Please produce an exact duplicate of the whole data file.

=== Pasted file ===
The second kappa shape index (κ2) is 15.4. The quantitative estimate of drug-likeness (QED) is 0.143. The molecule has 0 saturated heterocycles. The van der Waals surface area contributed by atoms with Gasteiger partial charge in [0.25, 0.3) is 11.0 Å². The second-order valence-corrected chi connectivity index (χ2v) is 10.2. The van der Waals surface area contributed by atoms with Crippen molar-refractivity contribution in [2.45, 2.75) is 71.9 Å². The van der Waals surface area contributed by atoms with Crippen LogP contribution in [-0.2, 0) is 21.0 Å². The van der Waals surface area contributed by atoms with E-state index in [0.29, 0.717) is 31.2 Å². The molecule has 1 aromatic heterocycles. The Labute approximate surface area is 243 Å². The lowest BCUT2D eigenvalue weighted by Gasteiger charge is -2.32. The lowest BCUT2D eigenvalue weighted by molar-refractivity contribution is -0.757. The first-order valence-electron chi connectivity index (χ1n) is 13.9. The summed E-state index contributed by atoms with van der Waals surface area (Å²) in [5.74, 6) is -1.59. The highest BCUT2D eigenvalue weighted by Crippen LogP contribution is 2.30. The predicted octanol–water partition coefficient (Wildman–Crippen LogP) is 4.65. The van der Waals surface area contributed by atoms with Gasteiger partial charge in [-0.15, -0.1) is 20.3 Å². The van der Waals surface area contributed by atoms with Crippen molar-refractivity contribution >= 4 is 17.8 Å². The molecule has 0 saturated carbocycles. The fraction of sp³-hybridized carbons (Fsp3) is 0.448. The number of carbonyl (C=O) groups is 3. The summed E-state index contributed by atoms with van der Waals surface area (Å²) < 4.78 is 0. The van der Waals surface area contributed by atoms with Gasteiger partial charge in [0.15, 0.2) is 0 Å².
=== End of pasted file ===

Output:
The second kappa shape index (κ2) is 15.4. The quantitative estimate of drug-likeness (QED) is 0.143. The molecule has 0 saturated heterocycles. The van der Waals surface area contributed by atoms with Gasteiger partial charge in [0.25, 0.3) is 11.0 Å². The second-order valence-corrected chi connectivity index (χ2v) is 10.2. The van der Waals surface area contributed by atoms with Crippen molar-refractivity contribution in [2.45, 2.75) is 71.9 Å². The van der Waals surface area contributed by atoms with Crippen LogP contribution in [-0.2, 0) is 21.0 Å². The van der Waals surface area contributed by atoms with E-state index in [0.29, 0.717) is 31.2 Å². The molecule has 1 aromatic heterocycles. The Labute approximate surface area is 243 Å². The lowest BCUT2D eigenvalue weighted by Gasteiger charge is -2.32. The lowest BCUT2D eigenvalue weighted by molar-refractivity contribution is -0.757. The first-order valence-electron chi connectivity index (χ1n) is 13.9. The summed E-state index contributed by atoms with van der Waals surface area (Å²) in [5.74, 6) is -1.59. The highest BCUT2D eigenvalue weighted by Crippen LogP contribution is 2.30. The predicted octanol–water partition coefficient (Wildman–Crippen LogP) is 4.65. The van der Waals surface area contributed by atoms with Gasteiger partial charge in [-0.15, -0.1) is 20.3 Å². The van der Waals surface area contributed by atoms with Crippen molar-refractivity contribution >= 4 is 17.8 Å². The molecule has 0 saturated carbocycles. The fraction of sp³-hybridized carbons (Fsp3) is 0.448. The number of carbonyl (C=O) groups is 3. The summed E-state index contributed by atoms with van der Waals surface area (Å²) < 4.78 is 0. The van der Waals surface area contributed by atoms with Gasteiger partial charge in [0.15, 0.2) is 0 Å².